Putting airbags on cars isn’t exactly a new concept, but Google has patented a niche way of employing the technology for its driverless vehicles.
The search engine giant has cooked up a way of padding the exterior of a car to assuage consumer concerns over autonomous automobiles (via Quartz).
The patent is titled as ‘system for pedestrian leg protection in vehicle impact’, a goal that Google hopes to achieve by air-bagging the bumpers of its driverless cars.
This network of padding is described as ‘a plurality of air sacs’, which would hopefully mitigate damage caused to humans in the event of a collision.
As one would expect, an impact triggers the airbags to inflate or ‘stretch’, cushioning the pedestrian against the oncoming vehicle.
Unlike conventional airbags however, these particular ‘sacs’ are also designed to pop upon impact. This reduces spring back of the bumper against the pedestrian.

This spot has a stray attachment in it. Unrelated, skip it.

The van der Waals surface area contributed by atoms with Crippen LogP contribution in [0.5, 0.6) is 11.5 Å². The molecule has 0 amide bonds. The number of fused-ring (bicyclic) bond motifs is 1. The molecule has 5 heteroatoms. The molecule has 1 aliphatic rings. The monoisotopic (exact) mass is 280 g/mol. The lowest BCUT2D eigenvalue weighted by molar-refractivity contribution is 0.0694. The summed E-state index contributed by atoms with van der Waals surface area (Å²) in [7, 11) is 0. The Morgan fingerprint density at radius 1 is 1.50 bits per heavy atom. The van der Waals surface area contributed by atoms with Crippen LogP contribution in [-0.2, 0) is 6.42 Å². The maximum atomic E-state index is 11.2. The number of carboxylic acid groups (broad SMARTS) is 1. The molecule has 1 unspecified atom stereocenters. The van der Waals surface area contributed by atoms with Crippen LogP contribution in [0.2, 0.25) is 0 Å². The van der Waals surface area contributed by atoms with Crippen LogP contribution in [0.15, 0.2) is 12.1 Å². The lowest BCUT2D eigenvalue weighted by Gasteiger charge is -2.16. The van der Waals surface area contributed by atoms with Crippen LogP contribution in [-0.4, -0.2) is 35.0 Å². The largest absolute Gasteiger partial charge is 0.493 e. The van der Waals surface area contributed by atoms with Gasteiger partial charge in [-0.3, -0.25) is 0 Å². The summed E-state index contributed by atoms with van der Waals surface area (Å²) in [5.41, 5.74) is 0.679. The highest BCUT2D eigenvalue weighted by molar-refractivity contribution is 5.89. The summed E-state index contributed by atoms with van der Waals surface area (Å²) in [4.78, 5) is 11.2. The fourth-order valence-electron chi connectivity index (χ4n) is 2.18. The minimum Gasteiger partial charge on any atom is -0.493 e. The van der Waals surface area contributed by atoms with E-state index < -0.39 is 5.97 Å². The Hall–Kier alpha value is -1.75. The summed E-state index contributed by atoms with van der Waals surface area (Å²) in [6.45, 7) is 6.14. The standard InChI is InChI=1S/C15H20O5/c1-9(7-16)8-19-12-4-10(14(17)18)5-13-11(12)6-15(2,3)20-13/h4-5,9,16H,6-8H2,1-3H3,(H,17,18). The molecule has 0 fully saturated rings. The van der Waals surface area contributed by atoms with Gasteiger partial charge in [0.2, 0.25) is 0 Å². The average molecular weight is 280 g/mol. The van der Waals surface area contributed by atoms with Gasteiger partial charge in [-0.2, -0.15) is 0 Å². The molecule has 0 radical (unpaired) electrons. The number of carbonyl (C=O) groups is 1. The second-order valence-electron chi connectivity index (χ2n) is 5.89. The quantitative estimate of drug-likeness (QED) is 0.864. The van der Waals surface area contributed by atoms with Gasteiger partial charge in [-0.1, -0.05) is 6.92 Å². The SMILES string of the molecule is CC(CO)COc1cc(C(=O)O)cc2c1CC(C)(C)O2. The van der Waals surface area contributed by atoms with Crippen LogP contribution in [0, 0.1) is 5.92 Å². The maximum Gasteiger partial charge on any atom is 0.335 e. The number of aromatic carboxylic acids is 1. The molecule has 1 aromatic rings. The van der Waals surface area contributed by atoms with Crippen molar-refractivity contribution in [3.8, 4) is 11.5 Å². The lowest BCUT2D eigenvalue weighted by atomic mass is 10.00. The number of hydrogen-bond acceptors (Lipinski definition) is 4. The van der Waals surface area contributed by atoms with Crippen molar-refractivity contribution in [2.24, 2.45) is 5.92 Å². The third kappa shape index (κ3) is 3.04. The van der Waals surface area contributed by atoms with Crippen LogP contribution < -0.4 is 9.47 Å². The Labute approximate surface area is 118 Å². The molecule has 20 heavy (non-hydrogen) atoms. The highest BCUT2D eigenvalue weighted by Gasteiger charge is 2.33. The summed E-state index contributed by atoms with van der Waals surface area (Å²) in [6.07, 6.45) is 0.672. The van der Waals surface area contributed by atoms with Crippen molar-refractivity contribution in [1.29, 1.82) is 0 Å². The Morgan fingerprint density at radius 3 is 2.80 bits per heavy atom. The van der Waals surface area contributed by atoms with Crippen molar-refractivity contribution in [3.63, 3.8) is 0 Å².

One of the chief concerns regarding driverless vehicle technology is that there needs to be clear ways of protecting human life in the event of a malfunction.
The cars already have a host of safety measures, not least an arsenal of sensors that can trigger emergency stops should danger be imminent.
Whether this airbag bumper system will be enough to stop fatal accidents remains to be seen, but it’s certainly a step in the right direction, albeit an odd one.